South Korea is seeking to compel high-ranking public officials to disclose their virtual asset holdings and the history of their transactions, along with the conventional properties and assets they are already forced to report, beginning as early as December.
Over 2,500 high-ranking officials in the government's class one group, the Supreme Court and the National Assembly -- including President Yoon Suk Yeol, Prime Minister Han Duck-soo and lawmakers -- will be obliged to not only disclose their own virtual asset holdings, but also that of their families, according to the Ministry of Personnel Management under the prime minister's office.
Those "persons subject to disclosure of property" will also have to report the process of acquiring their virtual assets, and report their history of virtual asset transactions for the previous year.
This comes as part of the revision of the Enforcement Decree of the Public Service Ethics Act proposed by the government Monday, a follow-up move after the law was revised earlier in June, as public officials' failure to voluntarily disclose virtual assets amid a lack of enforcement sparked nationwide debate.
The proposed revision also bans lawmakers and regulators involved with virtual asset-related policy, as well as tax collectors, from possessing any virtual assets.
Moreover, some 290,000 high-ranking officials in class four or higher -- which the Korean law defines as "persons liable for registration" -- will have to annually disclose the value of virtual assets they possess.
The value of the asset holdings will be determined depending on the daily average price on the day of disclosure based on four Korean virtual asset exchanges, Upbit, Bithumb, Coinone and Korbit. Assets not being traded on those exchanges may be eligible for alternatives permitted by the government.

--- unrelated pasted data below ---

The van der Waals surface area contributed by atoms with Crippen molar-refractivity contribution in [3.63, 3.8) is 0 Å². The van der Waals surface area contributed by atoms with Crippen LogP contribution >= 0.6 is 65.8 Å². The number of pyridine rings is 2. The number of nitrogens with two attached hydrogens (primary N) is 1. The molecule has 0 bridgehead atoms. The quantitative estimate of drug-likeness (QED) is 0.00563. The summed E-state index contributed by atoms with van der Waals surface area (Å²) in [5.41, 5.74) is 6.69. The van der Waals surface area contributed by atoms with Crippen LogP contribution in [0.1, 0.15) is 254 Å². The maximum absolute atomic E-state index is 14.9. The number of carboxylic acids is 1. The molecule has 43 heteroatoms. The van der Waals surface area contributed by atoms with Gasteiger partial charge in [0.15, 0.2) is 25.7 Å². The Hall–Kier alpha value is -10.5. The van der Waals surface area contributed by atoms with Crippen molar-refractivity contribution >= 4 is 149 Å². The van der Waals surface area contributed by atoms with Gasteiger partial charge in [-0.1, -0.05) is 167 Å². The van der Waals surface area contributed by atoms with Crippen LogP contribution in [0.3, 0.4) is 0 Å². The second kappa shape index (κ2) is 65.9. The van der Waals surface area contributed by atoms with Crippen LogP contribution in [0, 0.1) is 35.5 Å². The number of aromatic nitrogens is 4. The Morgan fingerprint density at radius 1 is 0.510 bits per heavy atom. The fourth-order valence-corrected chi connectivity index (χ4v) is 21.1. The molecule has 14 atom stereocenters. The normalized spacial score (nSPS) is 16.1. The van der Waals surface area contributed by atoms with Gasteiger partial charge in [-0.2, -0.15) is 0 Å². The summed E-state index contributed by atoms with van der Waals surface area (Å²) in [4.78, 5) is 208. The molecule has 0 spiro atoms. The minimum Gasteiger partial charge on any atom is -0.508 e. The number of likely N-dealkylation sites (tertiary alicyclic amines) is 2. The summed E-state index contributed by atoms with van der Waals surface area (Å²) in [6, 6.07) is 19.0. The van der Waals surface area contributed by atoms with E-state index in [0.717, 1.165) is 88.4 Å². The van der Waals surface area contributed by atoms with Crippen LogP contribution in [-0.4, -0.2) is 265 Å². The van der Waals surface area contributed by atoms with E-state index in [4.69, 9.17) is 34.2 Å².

The measures will go into effect after the public administration notice period, which begins Monday and will last until mid-October.
A virtual asset scandal involving the then-main opposition Democratic Party of Korea's Rep. Kim Nam-kuk stirred up Korea's parliament, sparking calls for watchdogs to strengthen regulations to prevent the failure of public officials to fully disclose their assets.
Kim in May was found to have not reported virtual assets valued at over 8 billion won ($6 million) since January 2022. Kim was also found to have traded cryptocurrency during a parliamentary meeting, and supported the proposal of a bill to defer the taxation of crypto investors, triggering speculation that there was a conflict of interest.
Kim left the party in May, but the latest failure of the National Assembly Ethics Committee to table the agenda of Kim's expulsion from parliament on Wednesday -- apparently due to votes from the main opposition party -- allowed him to stay in parliament. Soon after, the Democratic Party's approval rating estimated by Gallup Korea fell to 27 percent, hitting an all-time low under the Yoon administration.